White House

Why Obama Should Be Freaked Out Over Obamacare

It’s worse than we know, this is the easy part, and millions of Americans could be hurt.

President Barack Obama meets with House Democratic leaders in the Oval Office at the White House October 15, 2013 in Washington, DC.
National Journal
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Ron Fournier
Oct. 21, 2013, 6:08 a.m.

Pres­id­ent Obama said Monday he’s “frus­trated” by the dis­astrous launch of an on­line com­puter mar­ket­place for Obama­care. Here are five reas­ons why frus­tra­tion isn’t enough. He should be frightened.

1. It’s worse than his team has let on. The White House has tried to po­s­i­tion the failed first days of Obama­care as mere hic­cups caused by the site’s pop­ular­ity. Obama called them “kinks.” An ad­min­is­tra­tion spokes­man told the Wash­ing­ton Post on Sunday that the “main driver of the prob­lem is volume.” This is in­ten­tion­ally mis­lead­ing. 

The White House has heard com­plaints from in­sur­ance com­pan­ies, con­sumers, and health policy ex­perts about is­sues em­bed­ded deeply in the on­line sys­tem. For ex­ample: in­ac­cur­ate in­form­a­tion provided to people about fed­er­al tax cred­its; low-in­come people er­ro­neously told they don’t qual­i­fy for Medi­caid; and in­sur­ance com­pan­ies get­ting con­fus­ing in­form­a­tion about who has signed up.

The ad­min­is­tra­tion re­fuses to say how many people have en­rolled through the fed­er­al ex­change, the key met­ric for de­term­in­ing how well the on­line ser­vice is work­ing in states that didn’t set up their own ex­changes. There are two pos­sible ex­plan­a­tions for the Obama ad­min­is­tra­tion’s un­con­scion­able lack of trans­par­ency. Their pro­cess is so screwed up that they don’t have the data, which would be em­bar­rass­ing. Or they have the data — and it’s em­bar­rass­ing.

2. This is the easy part. Find­ing and mo­tiv­at­ing people to take ac­tion on­line is the found­ing strength of Team Obama. This is what they do best. Man­aging a com­plex law is a dif­fer­ent mat­ter, and it’s fair to ques­tion wheth­er the pres­id­ent and his team are up to it.

How do you con­vince healthy young Amer­ic­ans to pay for in­sur­ance they may not need in or­der to fund the pro­gram? Do com­pan­ies shed work­ers and work­ing hours to avoid com­ing un­der the law? Are people with cheap cata­stroph­ic plans forced to pay more in the ex­changes? Tricky ques­tions likes these will soon make the hard art of web­site design look like fin­ger­paint­ing. “The on­line fed­er­al health care ex­change, the heart of the Obama­care pro­ject, is such a rolling cata­strophe that it may end up cre­at­ing a ma­jor policy fiasco im­me­di­ately rather than even­tu­ally,” wrote Ross Douthat in a New York Times column titled, “Obama­care, Fail­ing Ahead of Sched­ule.”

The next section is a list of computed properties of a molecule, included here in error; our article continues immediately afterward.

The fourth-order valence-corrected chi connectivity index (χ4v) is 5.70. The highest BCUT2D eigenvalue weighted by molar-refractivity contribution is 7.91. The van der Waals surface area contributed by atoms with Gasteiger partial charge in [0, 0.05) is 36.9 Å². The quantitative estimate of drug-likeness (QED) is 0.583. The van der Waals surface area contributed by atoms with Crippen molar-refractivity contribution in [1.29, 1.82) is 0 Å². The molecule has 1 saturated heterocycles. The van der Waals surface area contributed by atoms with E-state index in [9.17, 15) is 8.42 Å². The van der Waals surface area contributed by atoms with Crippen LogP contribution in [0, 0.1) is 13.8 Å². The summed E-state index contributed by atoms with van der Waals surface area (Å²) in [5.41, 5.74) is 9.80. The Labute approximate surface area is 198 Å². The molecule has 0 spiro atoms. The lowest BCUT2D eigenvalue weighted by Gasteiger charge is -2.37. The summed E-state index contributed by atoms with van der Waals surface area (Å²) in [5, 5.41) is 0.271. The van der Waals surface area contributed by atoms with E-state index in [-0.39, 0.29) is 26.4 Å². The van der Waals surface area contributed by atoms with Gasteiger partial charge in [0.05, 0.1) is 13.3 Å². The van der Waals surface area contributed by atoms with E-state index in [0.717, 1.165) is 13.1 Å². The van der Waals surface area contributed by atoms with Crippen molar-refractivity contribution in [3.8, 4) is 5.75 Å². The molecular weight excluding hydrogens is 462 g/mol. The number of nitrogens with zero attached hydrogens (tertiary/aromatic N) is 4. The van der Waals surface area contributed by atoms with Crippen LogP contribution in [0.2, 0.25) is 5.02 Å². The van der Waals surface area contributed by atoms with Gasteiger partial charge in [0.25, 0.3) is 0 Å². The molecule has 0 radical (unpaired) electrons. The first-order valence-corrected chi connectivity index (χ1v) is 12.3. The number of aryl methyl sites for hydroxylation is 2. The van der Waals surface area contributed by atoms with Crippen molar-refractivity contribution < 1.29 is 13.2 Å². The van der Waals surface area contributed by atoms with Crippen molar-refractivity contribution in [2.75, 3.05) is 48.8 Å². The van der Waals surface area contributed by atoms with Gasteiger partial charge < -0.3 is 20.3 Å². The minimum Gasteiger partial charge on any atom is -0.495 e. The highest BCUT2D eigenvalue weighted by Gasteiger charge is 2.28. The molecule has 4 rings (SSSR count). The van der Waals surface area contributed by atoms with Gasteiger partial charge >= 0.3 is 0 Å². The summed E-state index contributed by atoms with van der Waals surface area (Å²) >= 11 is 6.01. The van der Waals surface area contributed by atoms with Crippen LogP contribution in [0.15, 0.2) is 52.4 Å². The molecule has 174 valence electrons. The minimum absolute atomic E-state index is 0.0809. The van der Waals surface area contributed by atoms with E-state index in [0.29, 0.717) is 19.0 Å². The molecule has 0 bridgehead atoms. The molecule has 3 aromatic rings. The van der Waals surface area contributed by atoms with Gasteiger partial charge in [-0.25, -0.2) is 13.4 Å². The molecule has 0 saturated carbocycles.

3. It re­flects poorly on the pres­id­ent. Nobody ex­pects the chief ex­ec­ut­ive to be re­view­ing com­puter code or host­ing East Room “hack­a­thons.” But this falls on him. The CEO of a cor­por­a­tion or coun­try is uniquely re­spons­ible for mak­ing sure the team is on task, and he or she is ul­ti­mately re­spons­ible if it’s not. In Obama’s case, did he de­mand thor­ough up­dates on the pro­gress of the site? If so, did he ask the right ques­tions? Did he put the right people on the job in the first place? Giv­en the hor­rid first days of Obama­care, the an­swer to at least one of those ques­tions must be “no.”

4. It re­flects poorly on gov­ern­ment. The pub­lic’s faith in gov­ern­ment is at a re­cord low, just as Obama is fight­ing Re­pub­lic­ans on sev­er­al fronts over the size and power of the fed­er­al bur­eau­cracy. His ad­min­is­tra­tion needs to rap­idly im­prove the on­line ex­changes to stand any chance of con­vin­cing, say, young Amer­ic­ans to pay for in­sur­ance they don’t think they need. Bey­ond Obama­care, the Demo­crat­ic Party’s repu­ta­tion for com­pet­ency is as stake.  The cost of the site is already $394 mil­lion, a massive amount com­pared to private-sec­tor CMS work, and sure to grow.

5. It could hurt Amer­ic­ans. For dec­ades, politi­cians in both parties pledged to ease one of the lead­ing causes of anxi­ety in the post-in­dus­tri­al age, the lack of af­ford­able health care. Nearly 50 mil­lion Amer­ic­ans are un­in­sured, or about 15.4 per­cent of the pop­u­la­tion. Mil­lions more are un­der­insured. Obama­care, en­acted three years ago over the ob­jec­tions of Re­pub­lic­ans, may or may not be the an­swer. But, as the White House likes to re­mind Re­pub­lic­ans, it’s the law and it de­serves a shot.

How sadly iron­ic it would be if Obama­care is denied a fair shake be­cause of its name­sake’s mis­man­age­ment.

“The Af­ford­ab­il­ity Care Act is not just a web­site,” Obama said Monday, “it’s much more.” True to a point, but the web­site is crit­ic­al to the law’s pur­pose: help­ing mil­lions of Amer­ic­ans bar­gain for bet­ter health care. Dis­miss­ing the ex­tent of the prob­lem and re­mind­ing voters that Re­pub­lic­ans fought the law — which is es­sen­tially all Obama did in his Rose Garden re­marks — is a de­flec­tion, which shouldn’t be con­fused with im­ple­ment­a­tion or gov­ern­ing.

NOTE: This story was up­dated after Obama’s re­marks.


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